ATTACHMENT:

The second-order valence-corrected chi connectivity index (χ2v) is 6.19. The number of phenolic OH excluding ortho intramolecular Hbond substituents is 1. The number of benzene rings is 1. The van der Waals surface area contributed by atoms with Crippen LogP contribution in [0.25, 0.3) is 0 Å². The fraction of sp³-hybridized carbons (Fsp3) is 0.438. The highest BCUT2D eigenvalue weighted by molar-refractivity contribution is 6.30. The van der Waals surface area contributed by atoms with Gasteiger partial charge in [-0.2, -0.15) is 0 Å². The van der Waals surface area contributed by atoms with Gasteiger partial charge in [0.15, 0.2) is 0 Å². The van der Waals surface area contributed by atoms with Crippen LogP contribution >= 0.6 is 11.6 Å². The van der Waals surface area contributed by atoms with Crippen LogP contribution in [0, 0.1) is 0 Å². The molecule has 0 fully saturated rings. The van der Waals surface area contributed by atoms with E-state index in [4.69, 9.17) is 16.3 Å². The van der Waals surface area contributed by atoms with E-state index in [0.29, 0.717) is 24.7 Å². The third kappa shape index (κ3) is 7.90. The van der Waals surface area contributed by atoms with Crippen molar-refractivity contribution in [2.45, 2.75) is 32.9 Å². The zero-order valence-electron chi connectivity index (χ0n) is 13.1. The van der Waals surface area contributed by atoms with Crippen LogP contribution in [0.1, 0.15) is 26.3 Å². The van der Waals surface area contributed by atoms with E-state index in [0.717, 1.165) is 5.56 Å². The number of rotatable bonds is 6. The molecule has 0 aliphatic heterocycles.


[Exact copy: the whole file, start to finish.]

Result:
The second-order valence-corrected chi connectivity index (χ2v) is 6.19. The number of phenolic OH excluding ortho intramolecular Hbond substituents is 1. The number of benzene rings is 1. The van der Waals surface area contributed by atoms with Crippen LogP contribution in [0.25, 0.3) is 0 Å². The fraction of sp³-hybridized carbons (Fsp3) is 0.438. The highest BCUT2D eigenvalue weighted by molar-refractivity contribution is 6.30. The van der Waals surface area contributed by atoms with Gasteiger partial charge in [-0.2, -0.15) is 0 Å². The van der Waals surface area contributed by atoms with Gasteiger partial charge in [0.15, 0.2) is 0 Å². The van der Waals surface area contributed by atoms with Crippen LogP contribution >= 0.6 is 11.6 Å². The van der Waals surface area contributed by atoms with Crippen LogP contribution in [0, 0.1) is 0 Å². The molecule has 0 fully saturated rings. The van der Waals surface area contributed by atoms with E-state index in [4.69, 9.17) is 16.3 Å². The van der Waals surface area contributed by atoms with E-state index in [0.29, 0.717) is 24.7 Å². The third kappa shape index (κ3) is 7.90. The van der Waals surface area contributed by atoms with Crippen molar-refractivity contribution in [2.45, 2.75) is 32.9 Å². The zero-order valence-electron chi connectivity index (χ0n) is 13.1. The van der Waals surface area contributed by atoms with Crippen LogP contribution in [0.1, 0.15) is 26.3 Å². The van der Waals surface area contributed by atoms with E-state index in [0.717, 1.165) is 5.56 Å². The number of rotatable bonds is 6. The molecule has 0 aliphatic heterocycles.